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Stopping Child Abuse    -    One Child at a Time

Abuse Statistics

CHILD ABUSE STATISTICS & FACTS:


 Sources for data:  Sexual Assault Response Center Advocate (2009), Texas Attorney General's web site, 2009, and Kids' Advocacy Place, Kerrville, Texas.


ABUSE RELATED FACTS:

 -   The primary reasons that children do not report abuse immediately are:



OTHER FACTS:  Sexual abuse of children in the United States continues to be a horrific problem.  In 2003, approximately 10% of U.S. children were sexually abused (U.S. Department of Health and Human Services [USDHHS], 2006).  Moreover, in the first national survey of prevalence, characteristics, and risk factors of child sexual abuse, Finkelhor and colleagues discovered that almost one-quarter of the U.S. population indicated that they were victims of sexual abuse (Finkelhor, Hotaling, Lewis, & Smith, 1990).  


Due to variations in the definition of sexual abuse, sexual abuse estimates, and the absence of reliable data concerning reported cases, the exact number of sexually abused children is unknown.  Actual sexual victimization is thought to be as high as one in four girls and one in ten boys (Finkelhor, 1993).  Despite these discrepancies, researchers and counselors nation-wide agree that sexual victimization can have a profound effect on children and those effects have been known to have lasting impact throughout their lives.

Evidence from hundreds of research studies and agency reports suggest that abused children suffer both short- and long-term consequences that negatively impact their physical and emotional health, cognitive abilities, educational attainment, and social and behavioral development (Chalk, Gibbons, & Scarupa, 2002).  Some of these consequences include low self-esteem, social withdrawal, depression, anxiety, symptoms of post-traumatic stress disorder, and self-destructive behavior (e.g., substance abuse, self-mutilation, and suicide attempts; Thompson & Wyatt, 1999)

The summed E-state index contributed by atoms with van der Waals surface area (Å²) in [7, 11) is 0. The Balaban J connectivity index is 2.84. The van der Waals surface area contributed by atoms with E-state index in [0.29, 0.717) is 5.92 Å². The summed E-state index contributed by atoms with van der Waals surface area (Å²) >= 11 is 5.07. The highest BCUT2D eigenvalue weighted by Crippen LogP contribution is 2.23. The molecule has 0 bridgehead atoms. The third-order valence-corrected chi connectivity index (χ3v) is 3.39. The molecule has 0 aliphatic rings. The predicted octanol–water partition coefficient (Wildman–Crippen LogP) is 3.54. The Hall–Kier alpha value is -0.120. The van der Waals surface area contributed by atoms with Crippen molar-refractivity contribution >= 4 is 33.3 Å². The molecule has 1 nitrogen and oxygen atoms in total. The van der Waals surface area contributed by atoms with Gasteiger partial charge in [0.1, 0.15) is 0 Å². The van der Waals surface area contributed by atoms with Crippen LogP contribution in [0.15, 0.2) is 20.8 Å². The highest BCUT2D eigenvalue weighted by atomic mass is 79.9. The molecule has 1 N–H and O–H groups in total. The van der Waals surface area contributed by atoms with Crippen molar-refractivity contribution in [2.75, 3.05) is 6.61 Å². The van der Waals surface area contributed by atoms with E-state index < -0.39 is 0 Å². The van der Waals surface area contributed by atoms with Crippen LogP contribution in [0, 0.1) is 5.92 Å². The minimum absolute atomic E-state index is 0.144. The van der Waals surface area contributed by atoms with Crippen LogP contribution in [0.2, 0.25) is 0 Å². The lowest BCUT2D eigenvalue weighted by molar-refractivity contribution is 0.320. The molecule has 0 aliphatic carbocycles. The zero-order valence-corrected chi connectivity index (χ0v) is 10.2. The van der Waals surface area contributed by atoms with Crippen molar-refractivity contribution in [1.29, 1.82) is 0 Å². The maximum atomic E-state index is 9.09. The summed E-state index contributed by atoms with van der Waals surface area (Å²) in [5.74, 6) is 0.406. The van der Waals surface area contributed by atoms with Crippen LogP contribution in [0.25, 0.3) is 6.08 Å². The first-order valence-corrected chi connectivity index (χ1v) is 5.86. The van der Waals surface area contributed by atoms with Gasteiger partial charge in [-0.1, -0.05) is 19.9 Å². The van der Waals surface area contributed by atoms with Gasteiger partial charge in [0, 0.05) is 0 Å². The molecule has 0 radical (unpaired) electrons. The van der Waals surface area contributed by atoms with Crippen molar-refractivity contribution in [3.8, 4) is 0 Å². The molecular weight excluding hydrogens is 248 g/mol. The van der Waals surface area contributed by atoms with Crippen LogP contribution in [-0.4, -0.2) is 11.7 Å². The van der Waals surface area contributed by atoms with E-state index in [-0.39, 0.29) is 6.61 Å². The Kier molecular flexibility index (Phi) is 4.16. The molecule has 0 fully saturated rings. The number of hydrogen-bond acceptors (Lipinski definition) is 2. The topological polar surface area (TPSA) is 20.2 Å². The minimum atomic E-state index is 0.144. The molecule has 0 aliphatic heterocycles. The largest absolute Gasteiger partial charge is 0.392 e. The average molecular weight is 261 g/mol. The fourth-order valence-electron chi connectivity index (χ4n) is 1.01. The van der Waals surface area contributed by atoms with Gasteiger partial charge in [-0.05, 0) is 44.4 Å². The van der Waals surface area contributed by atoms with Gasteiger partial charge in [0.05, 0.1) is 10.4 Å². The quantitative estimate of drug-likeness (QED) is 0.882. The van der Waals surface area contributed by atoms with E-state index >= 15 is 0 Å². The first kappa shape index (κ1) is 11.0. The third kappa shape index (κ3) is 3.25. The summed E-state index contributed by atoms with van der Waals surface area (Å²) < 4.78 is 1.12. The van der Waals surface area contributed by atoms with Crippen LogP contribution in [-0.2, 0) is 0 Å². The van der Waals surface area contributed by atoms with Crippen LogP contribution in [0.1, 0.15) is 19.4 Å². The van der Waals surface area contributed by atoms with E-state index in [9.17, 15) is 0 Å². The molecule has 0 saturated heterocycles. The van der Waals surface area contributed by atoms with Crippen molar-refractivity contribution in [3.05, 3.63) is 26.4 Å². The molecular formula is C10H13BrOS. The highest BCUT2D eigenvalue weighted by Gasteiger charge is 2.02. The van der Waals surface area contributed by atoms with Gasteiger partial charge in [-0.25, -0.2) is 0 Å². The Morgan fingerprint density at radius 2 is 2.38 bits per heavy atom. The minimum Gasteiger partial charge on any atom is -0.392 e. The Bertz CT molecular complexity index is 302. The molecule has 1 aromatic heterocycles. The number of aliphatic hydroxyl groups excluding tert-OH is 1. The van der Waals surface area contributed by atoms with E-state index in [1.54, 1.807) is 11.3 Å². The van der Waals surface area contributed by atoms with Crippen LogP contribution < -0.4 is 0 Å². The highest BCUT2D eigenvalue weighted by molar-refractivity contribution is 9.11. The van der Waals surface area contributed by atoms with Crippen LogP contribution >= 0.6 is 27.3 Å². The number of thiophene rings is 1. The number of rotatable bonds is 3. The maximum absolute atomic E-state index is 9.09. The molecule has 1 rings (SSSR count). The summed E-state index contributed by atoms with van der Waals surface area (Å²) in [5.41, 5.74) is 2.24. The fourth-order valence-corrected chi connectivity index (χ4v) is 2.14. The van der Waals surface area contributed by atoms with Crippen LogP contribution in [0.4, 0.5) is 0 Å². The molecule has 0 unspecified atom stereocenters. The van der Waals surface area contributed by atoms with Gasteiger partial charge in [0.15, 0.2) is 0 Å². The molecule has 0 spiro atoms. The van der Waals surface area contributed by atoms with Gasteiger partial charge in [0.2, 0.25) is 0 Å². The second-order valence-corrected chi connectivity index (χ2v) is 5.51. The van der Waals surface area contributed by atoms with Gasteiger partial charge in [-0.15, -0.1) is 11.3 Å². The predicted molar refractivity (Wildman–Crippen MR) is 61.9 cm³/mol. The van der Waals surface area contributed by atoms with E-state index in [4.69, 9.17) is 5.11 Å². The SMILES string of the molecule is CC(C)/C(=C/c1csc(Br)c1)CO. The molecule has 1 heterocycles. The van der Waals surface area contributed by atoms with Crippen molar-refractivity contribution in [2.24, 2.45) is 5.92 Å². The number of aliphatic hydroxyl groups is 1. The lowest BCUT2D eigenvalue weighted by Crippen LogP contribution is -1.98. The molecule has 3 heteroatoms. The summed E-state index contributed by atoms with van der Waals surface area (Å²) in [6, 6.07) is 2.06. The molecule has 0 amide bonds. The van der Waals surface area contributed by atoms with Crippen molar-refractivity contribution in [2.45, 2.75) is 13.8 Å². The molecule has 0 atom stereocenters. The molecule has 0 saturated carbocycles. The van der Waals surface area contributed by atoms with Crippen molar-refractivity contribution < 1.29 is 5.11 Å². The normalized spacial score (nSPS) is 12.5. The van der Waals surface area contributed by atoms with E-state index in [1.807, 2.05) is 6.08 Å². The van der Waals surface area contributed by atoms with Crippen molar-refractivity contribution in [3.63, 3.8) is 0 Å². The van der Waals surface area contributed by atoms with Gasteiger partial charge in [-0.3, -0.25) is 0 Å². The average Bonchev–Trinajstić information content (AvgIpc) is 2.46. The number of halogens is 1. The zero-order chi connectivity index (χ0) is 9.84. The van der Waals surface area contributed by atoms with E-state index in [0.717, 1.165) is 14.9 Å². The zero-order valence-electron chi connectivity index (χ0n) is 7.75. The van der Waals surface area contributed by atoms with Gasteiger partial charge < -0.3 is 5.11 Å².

Research also shows that comprehensive, multidimensional programs seem to be the most effective in preventing sexual abuse (Daro, 1994; Finkelhor & Dziuba-Leatherman, 1995; Renk et al., 2002).  The U.S. Advisory Board on Child Abuse and Neglect (1995) further contends that a comprehensive abuse prevention strategy should be "neighborhood-based" and "child-centered."  The view that prevention of child maltreatment should be "child-centered" infers that schools play a critical role in the identification and prevention of child abuse and neglect (Horton & Cruise, 2001; Renk et al., 2002).  After all, schools are the one place we have access to the vast majority of our children for education and screening programs.


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